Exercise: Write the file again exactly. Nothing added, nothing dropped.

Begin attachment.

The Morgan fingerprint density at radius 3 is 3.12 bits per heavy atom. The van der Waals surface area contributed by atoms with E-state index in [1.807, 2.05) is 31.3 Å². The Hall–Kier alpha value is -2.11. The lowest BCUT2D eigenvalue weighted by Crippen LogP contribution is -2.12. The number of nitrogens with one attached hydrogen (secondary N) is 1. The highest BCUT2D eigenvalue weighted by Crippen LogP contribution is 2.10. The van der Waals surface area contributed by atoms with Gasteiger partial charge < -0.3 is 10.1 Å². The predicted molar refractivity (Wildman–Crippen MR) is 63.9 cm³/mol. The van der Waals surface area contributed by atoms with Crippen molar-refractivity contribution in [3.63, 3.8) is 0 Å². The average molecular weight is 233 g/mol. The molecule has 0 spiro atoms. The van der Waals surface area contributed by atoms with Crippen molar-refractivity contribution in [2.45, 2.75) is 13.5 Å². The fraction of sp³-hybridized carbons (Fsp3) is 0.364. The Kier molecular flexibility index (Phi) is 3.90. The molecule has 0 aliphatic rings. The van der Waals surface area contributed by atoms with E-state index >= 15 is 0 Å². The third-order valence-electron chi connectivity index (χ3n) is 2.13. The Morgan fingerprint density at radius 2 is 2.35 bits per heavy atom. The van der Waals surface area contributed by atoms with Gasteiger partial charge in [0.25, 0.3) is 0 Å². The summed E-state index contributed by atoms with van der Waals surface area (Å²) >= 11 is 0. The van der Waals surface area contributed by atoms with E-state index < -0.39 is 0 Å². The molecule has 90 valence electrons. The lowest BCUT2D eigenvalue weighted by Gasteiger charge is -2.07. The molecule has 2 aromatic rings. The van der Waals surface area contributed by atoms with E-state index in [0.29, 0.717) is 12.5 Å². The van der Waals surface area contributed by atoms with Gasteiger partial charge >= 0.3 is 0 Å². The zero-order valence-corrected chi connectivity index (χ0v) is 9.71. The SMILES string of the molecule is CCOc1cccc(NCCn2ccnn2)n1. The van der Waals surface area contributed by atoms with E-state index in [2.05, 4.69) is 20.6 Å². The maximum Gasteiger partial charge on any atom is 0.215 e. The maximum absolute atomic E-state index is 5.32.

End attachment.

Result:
The Morgan fingerprint density at radius 3 is 3.12 bits per heavy atom. The van der Waals surface area contributed by atoms with E-state index in [1.807, 2.05) is 31.3 Å². The Hall–Kier alpha value is -2.11. The lowest BCUT2D eigenvalue weighted by Crippen LogP contribution is -2.12. The number of nitrogens with one attached hydrogen (secondary N) is 1. The highest BCUT2D eigenvalue weighted by Crippen LogP contribution is 2.10. The van der Waals surface area contributed by atoms with Gasteiger partial charge < -0.3 is 10.1 Å². The predicted molar refractivity (Wildman–Crippen MR) is 63.9 cm³/mol. The van der Waals surface area contributed by atoms with Crippen molar-refractivity contribution in [3.63, 3.8) is 0 Å². The average molecular weight is 233 g/mol. The molecule has 0 spiro atoms. The van der Waals surface area contributed by atoms with Crippen molar-refractivity contribution in [2.45, 2.75) is 13.5 Å². The fraction of sp³-hybridized carbons (Fsp3) is 0.364. The Kier molecular flexibility index (Phi) is 3.90. The molecule has 0 aliphatic rings. The van der Waals surface area contributed by atoms with E-state index >= 15 is 0 Å². The third-order valence-electron chi connectivity index (χ3n) is 2.13. The Morgan fingerprint density at radius 2 is 2.35 bits per heavy atom. The van der Waals surface area contributed by atoms with Gasteiger partial charge in [0.25, 0.3) is 0 Å². The summed E-state index contributed by atoms with van der Waals surface area (Å²) >= 11 is 0. The van der Waals surface area contributed by atoms with E-state index < -0.39 is 0 Å². The molecule has 90 valence electrons. The lowest BCUT2D eigenvalue weighted by Gasteiger charge is -2.07. The molecule has 2 aromatic rings. The van der Waals surface area contributed by atoms with E-state index in [0.29, 0.717) is 12.5 Å². The van der Waals surface area contributed by atoms with Gasteiger partial charge >= 0.3 is 0 Å². The zero-order valence-corrected chi connectivity index (χ0v) is 9.71. The SMILES string of the molecule is CCOc1cccc(NCCn2ccnn2)n1. The van der Waals surface area contributed by atoms with E-state index in [2.05, 4.69) is 20.6 Å². The maximum Gasteiger partial charge on any atom is 0.215 e. The maximum absolute atomic E-state index is 5.32.